Monday, August 31, 2015

Interview with Luis Javier Guerrero, founder of the Young Warriors Reading Project


Luis Javier Guerrero is a 40-year-old disabled veteran born in San Antonio, Texas. After enlisting and serving for eight years with the Marines stationed both in the United States and overseas in Iraq and Afghanistan, Guerrero eventually earned his Bachelor of Arts in Criminal Justice (Cum Laude) with a minor in Juvenile Justice from Grantham University; he is now working towards his Master of Science in Mental Health Counseling (with a specialization in Forensic Psychology) at Walden University.  Guerrero is currently employed with Harris County Juvenile Probation Department in Houston where he has served as a detention officer (2013-2014), and now as a juvenile probation officer.  He has been married for seven years to Angela and they have a blended family with five children and seven grandchildren between them.

I first heard of Guerrero through Twitter (@713guerrero) where he discussed his work for the Young Warriors Reading Project.  Guerrero learned of the great need for culturally relevant books for the young people he served in his role as their juvenile probation officer.  Through Twitter, he asked me and several Chicano/a writers for a donation of books; I happily sent him a few.  Additionally, I asked Guerrero if he would be open to answering a few questions for a La Bloga interview, and he agreed.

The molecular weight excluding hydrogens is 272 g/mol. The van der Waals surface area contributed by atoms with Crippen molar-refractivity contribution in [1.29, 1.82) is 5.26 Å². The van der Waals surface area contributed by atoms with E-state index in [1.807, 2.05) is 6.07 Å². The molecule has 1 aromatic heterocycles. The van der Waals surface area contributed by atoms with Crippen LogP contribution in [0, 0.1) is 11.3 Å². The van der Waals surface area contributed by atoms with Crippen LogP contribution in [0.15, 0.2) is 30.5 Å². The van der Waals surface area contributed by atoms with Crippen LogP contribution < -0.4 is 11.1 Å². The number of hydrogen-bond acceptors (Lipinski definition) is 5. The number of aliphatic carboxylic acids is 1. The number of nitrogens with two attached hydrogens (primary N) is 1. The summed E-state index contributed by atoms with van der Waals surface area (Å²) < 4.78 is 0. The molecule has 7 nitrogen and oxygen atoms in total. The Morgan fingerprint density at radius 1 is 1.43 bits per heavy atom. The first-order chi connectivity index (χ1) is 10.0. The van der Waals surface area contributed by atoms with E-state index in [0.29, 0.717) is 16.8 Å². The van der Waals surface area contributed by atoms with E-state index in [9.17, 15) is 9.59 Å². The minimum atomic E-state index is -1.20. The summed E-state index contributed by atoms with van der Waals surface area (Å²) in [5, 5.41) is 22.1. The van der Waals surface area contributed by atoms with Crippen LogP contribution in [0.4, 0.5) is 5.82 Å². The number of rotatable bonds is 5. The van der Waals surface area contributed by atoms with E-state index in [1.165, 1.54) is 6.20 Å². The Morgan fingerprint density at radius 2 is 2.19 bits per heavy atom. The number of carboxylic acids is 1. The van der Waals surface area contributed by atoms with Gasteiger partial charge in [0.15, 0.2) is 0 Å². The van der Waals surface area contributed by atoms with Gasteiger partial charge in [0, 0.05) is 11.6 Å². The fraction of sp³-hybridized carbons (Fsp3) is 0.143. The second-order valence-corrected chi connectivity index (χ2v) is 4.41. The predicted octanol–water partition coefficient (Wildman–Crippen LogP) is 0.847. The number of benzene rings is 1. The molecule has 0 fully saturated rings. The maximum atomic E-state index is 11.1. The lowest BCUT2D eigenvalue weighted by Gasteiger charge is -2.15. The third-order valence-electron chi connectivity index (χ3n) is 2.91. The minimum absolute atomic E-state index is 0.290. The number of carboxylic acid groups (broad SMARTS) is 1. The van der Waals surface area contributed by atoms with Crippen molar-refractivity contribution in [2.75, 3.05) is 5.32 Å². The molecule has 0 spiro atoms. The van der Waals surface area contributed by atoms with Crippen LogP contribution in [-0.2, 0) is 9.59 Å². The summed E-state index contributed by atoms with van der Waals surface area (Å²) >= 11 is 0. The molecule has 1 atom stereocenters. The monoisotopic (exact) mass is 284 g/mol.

DANIEL OLIVAS: Why did you decide to create this program?

LUIS JAVIER GUERRERO: What really sparked the initiative to create Young Warriors Reading Project was when one of the probationers I had on my case file re-offended and ended up in detention.  I went to visit him and when I asked him if he needed anything, and even though I am limited on what I can bring him, I told him I would bring him a book.  At the time the first book I thought of was Outcry in the Barrio by Freddie Garcia.  I told the young man to not just read the book but to really absorb the message.  I told him when he finished the book to pass it on to other juveniles in his unit.  I told him the reader does not have to be Chicano or Latino because the message of the book can apply to anyone.